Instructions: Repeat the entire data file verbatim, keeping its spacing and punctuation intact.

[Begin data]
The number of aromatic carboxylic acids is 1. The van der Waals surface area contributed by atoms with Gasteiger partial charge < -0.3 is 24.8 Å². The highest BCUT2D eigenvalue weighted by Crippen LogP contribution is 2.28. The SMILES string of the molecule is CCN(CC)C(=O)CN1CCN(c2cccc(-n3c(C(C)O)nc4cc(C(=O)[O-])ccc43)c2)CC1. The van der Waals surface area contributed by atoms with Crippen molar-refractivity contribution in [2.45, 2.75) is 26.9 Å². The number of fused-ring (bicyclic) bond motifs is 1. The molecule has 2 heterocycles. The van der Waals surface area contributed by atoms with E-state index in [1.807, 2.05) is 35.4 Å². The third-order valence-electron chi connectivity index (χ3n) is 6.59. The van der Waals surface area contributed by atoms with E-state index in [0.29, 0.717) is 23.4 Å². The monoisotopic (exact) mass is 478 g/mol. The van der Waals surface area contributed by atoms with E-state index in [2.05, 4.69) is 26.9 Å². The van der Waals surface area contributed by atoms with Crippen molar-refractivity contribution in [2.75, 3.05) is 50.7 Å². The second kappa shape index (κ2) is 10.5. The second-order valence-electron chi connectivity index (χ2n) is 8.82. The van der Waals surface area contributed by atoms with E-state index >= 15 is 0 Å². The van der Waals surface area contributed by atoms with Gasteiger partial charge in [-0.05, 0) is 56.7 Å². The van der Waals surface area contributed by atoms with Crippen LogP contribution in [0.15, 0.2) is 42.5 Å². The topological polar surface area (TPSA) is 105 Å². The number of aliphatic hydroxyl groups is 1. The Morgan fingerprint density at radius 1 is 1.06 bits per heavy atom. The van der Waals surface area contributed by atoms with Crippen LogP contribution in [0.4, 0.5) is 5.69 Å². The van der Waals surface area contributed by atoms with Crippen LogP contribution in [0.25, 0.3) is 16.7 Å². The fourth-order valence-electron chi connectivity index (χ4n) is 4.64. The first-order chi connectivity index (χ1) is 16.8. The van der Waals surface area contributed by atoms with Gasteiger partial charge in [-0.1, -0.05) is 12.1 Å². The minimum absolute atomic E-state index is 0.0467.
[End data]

The number of aromatic carboxylic acids is 1. The van der Waals surface area contributed by atoms with Gasteiger partial charge < -0.3 is 24.8 Å². The highest BCUT2D eigenvalue weighted by Crippen LogP contribution is 2.28. The SMILES string of the molecule is CCN(CC)C(=O)CN1CCN(c2cccc(-n3c(C(C)O)nc4cc(C(=O)[O-])ccc43)c2)CC1. The van der Waals surface area contributed by atoms with Crippen molar-refractivity contribution in [2.45, 2.75) is 26.9 Å². The number of fused-ring (bicyclic) bond motifs is 1. The molecule has 2 heterocycles. The van der Waals surface area contributed by atoms with E-state index in [1.807, 2.05) is 35.4 Å². The third-order valence-electron chi connectivity index (χ3n) is 6.59. The van der Waals surface area contributed by atoms with E-state index in [0.29, 0.717) is 23.4 Å². The monoisotopic (exact) mass is 478 g/mol. The van der Waals surface area contributed by atoms with E-state index in [2.05, 4.69) is 26.9 Å². The van der Waals surface area contributed by atoms with Crippen molar-refractivity contribution in [2.75, 3.05) is 50.7 Å². The second kappa shape index (κ2) is 10.5. The second-order valence-electron chi connectivity index (χ2n) is 8.82. The van der Waals surface area contributed by atoms with E-state index >= 15 is 0 Å². The van der Waals surface area contributed by atoms with Gasteiger partial charge in [-0.05, 0) is 56.7 Å². The van der Waals surface area contributed by atoms with Crippen LogP contribution in [0.15, 0.2) is 42.5 Å². The topological polar surface area (TPSA) is 105 Å². The number of aliphatic hydroxyl groups is 1. The Morgan fingerprint density at radius 1 is 1.06 bits per heavy atom. The van der Waals surface area contributed by atoms with Crippen LogP contribution in [0.4, 0.5) is 5.69 Å². The van der Waals surface area contributed by atoms with Crippen LogP contribution in [0.25, 0.3) is 16.7 Å². The fourth-order valence-electron chi connectivity index (χ4n) is 4.64. The first-order chi connectivity index (χ1) is 16.8. The van der Waals surface area contributed by atoms with Gasteiger partial charge in [-0.1, -0.05) is 12.1 Å². The minimum absolute atomic E-state index is 0.0467.